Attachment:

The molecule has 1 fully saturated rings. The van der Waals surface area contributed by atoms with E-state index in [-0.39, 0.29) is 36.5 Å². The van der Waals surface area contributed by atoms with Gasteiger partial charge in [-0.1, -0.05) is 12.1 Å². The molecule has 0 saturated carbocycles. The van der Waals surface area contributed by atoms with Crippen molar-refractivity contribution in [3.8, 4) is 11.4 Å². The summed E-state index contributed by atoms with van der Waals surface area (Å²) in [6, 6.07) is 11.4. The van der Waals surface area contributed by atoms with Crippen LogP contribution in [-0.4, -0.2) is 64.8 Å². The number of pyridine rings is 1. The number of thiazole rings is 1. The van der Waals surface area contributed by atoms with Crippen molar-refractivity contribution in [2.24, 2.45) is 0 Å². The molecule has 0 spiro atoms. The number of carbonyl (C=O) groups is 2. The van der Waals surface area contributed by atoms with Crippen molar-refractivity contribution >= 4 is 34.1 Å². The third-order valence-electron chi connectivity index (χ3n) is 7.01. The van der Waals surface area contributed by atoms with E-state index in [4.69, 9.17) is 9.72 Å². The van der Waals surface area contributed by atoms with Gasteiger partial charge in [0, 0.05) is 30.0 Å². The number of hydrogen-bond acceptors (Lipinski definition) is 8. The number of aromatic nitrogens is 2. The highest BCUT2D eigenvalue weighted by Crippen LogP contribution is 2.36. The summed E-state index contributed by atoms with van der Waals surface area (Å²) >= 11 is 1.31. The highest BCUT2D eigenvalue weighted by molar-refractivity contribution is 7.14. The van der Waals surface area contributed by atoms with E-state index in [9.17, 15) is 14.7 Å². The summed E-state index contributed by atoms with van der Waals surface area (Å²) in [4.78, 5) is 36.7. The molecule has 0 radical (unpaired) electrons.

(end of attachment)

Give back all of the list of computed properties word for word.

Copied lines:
The molecule has 1 fully saturated rings. The van der Waals surface area contributed by atoms with E-state index in [-0.39, 0.29) is 36.5 Å². The van der Waals surface area contributed by atoms with Gasteiger partial charge in [-0.1, -0.05) is 12.1 Å². The molecule has 0 saturated carbocycles. The van der Waals surface area contributed by atoms with Crippen molar-refractivity contribution in [3.8, 4) is 11.4 Å². The summed E-state index contributed by atoms with van der Waals surface area (Å²) in [6, 6.07) is 11.4. The van der Waals surface area contributed by atoms with Crippen LogP contribution in [-0.4, -0.2) is 64.8 Å². The number of pyridine rings is 1. The number of thiazole rings is 1. The van der Waals surface area contributed by atoms with Crippen molar-refractivity contribution in [2.24, 2.45) is 0 Å². The molecule has 0 spiro atoms. The number of carbonyl (C=O) groups is 2. The van der Waals surface area contributed by atoms with Crippen molar-refractivity contribution >= 4 is 34.1 Å². The third-order valence-electron chi connectivity index (χ3n) is 7.01. The van der Waals surface area contributed by atoms with E-state index in [4.69, 9.17) is 9.72 Å². The van der Waals surface area contributed by atoms with Gasteiger partial charge in [0, 0.05) is 30.0 Å². The number of hydrogen-bond acceptors (Lipinski definition) is 8. The number of aromatic nitrogens is 2. The highest BCUT2D eigenvalue weighted by Crippen LogP contribution is 2.36. The summed E-state index contributed by atoms with van der Waals surface area (Å²) >= 11 is 1.31. The highest BCUT2D eigenvalue weighted by molar-refractivity contribution is 7.14. The van der Waals surface area contributed by atoms with E-state index in [9.17, 15) is 14.7 Å². The summed E-state index contributed by atoms with van der Waals surface area (Å²) in [4.78, 5) is 36.7. The molecule has 0 radical (unpaired) electrons.